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Lookup NU author(s): Professor Michael HarrisonORCiD
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Descriptive arguments are an intrinsic part of the process of determining the dependability of any system, particularly in the case of safety critical systems. For such systems, safety cases are constructed to demonstrate that a system meets dependability requirements. This process includes the application of hazard analysis techniques. However, such techniques are error-prone, time consuming and apply “ad hoc” reuse. Hence, the use of systematic, exhaustive hazard analysis can lead to an illusion of high confidence in the parent dependability argument that is compromised by lack of rigour.We have investigated the application of structure and reuse techniques to improve hazard classification arguments and their associated parent dependability arguments. A structure for hazard arguments has been presented and an example from a software hazard analysis has been exemplified using XML. Using two methods of structural reuse, hazard arguments can be improved for both argument generation and post argument construction analysis.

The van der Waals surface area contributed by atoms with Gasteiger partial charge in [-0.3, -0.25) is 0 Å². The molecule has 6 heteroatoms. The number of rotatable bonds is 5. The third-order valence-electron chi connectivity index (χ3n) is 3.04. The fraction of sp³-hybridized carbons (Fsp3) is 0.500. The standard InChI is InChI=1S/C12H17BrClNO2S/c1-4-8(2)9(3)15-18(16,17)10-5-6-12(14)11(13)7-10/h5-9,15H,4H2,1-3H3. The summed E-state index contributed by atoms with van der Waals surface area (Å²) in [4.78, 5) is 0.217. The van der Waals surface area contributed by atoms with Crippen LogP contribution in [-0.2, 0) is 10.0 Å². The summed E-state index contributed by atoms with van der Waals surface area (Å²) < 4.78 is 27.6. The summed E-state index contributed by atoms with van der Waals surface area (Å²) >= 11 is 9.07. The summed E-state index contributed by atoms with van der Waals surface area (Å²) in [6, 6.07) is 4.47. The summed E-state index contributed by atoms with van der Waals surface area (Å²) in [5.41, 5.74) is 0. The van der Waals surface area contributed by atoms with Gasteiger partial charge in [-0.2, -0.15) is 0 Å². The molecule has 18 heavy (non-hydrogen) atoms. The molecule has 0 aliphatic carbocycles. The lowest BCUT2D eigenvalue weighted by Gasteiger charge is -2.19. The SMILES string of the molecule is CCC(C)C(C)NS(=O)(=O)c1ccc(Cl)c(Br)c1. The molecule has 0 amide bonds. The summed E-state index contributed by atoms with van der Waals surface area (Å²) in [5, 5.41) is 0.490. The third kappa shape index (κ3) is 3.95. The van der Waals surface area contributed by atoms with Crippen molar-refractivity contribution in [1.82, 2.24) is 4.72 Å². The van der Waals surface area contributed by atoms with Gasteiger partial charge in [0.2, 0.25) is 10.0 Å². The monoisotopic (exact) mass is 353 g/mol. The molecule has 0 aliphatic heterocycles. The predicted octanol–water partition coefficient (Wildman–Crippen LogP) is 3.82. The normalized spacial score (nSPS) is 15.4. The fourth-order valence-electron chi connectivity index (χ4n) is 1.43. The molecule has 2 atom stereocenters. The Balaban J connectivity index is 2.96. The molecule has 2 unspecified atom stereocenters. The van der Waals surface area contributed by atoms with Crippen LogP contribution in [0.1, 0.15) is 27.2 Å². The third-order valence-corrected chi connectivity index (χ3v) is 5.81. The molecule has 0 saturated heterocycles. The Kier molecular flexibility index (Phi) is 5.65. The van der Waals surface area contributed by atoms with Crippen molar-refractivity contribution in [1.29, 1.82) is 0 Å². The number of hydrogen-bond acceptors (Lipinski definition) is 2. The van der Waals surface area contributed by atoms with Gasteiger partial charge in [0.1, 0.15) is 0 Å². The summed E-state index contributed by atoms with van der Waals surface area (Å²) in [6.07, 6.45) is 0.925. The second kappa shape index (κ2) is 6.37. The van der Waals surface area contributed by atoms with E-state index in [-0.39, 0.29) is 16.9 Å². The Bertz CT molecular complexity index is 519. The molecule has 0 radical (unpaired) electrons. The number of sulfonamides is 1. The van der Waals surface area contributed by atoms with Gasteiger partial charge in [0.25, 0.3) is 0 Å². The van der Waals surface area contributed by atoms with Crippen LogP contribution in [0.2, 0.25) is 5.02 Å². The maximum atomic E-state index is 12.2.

Author(s): Smith SP, Harrison MD
Editor(s): Gacek, C.
Publication type: Conference Proceedings (inc. Abstract)
Publication status: Published
Conference Name: Software Reuse: Methods, Techniques, and Tools (ICSR-7)
Year of Conference: 2002
ISSN: 0302-9743 (Print) 1611-3349 (Online)
Library holdings: Search Newcastle University Library for this item
Series Title: Lecture Notes in Computer Science